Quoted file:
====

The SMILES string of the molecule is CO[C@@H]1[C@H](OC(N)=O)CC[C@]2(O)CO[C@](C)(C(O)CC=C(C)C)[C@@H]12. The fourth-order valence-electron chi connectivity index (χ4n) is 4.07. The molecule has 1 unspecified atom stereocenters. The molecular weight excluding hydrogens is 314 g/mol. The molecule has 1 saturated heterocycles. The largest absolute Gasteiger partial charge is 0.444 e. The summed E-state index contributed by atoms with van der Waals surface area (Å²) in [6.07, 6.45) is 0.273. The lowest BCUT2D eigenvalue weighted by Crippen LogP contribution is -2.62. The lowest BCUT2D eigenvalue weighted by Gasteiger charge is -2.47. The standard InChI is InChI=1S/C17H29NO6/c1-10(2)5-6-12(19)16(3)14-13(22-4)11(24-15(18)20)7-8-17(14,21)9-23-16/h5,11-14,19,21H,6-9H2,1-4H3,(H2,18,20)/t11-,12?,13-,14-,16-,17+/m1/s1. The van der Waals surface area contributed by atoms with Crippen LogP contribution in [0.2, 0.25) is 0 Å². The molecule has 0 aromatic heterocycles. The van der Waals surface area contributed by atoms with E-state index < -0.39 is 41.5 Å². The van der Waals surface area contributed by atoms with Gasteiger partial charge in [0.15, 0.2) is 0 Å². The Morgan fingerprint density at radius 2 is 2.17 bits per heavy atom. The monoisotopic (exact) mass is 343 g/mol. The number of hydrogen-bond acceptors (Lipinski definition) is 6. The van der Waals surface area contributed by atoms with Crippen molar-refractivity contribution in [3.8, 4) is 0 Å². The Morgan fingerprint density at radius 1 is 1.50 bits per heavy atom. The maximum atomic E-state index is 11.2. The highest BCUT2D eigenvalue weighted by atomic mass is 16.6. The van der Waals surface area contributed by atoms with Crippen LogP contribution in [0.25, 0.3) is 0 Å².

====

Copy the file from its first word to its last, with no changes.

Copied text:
The SMILES string of the molecule is CO[C@@H]1[C@H](OC(N)=O)CC[C@]2(O)CO[C@](C)(C(O)CC=C(C)C)[C@@H]12. The fourth-order valence-electron chi connectivity index (χ4n) is 4.07. The molecule has 1 unspecified atom stereocenters. The molecular weight excluding hydrogens is 314 g/mol. The molecule has 1 saturated heterocycles. The largest absolute Gasteiger partial charge is 0.444 e. The summed E-state index contributed by atoms with van der Waals surface area (Å²) in [6.07, 6.45) is 0.273. The lowest BCUT2D eigenvalue weighted by Crippen LogP contribution is -2.62. The lowest BCUT2D eigenvalue weighted by Gasteiger charge is -2.47. The standard InChI is InChI=1S/C17H29NO6/c1-10(2)5-6-12(19)16(3)14-13(22-4)11(24-15(18)20)7-8-17(14,21)9-23-16/h5,11-14,19,21H,6-9H2,1-4H3,(H2,18,20)/t11-,12?,13-,14-,16-,17+/m1/s1. The van der Waals surface area contributed by atoms with Crippen LogP contribution in [0.2, 0.25) is 0 Å². The molecule has 0 aromatic heterocycles. The van der Waals surface area contributed by atoms with E-state index < -0.39 is 41.5 Å². The van der Waals surface area contributed by atoms with Gasteiger partial charge in [0.15, 0.2) is 0 Å². The Morgan fingerprint density at radius 2 is 2.17 bits per heavy atom. The monoisotopic (exact) mass is 343 g/mol. The number of hydrogen-bond acceptors (Lipinski definition) is 6. The van der Waals surface area contributed by atoms with Crippen molar-refractivity contribution in [3.8, 4) is 0 Å². The Morgan fingerprint density at radius 1 is 1.50 bits per heavy atom. The maximum atomic E-state index is 11.2. The highest BCUT2D eigenvalue weighted by atomic mass is 16.6. The van der Waals surface area contributed by atoms with Crippen LogP contribution in [0.25, 0.3) is 0 Å².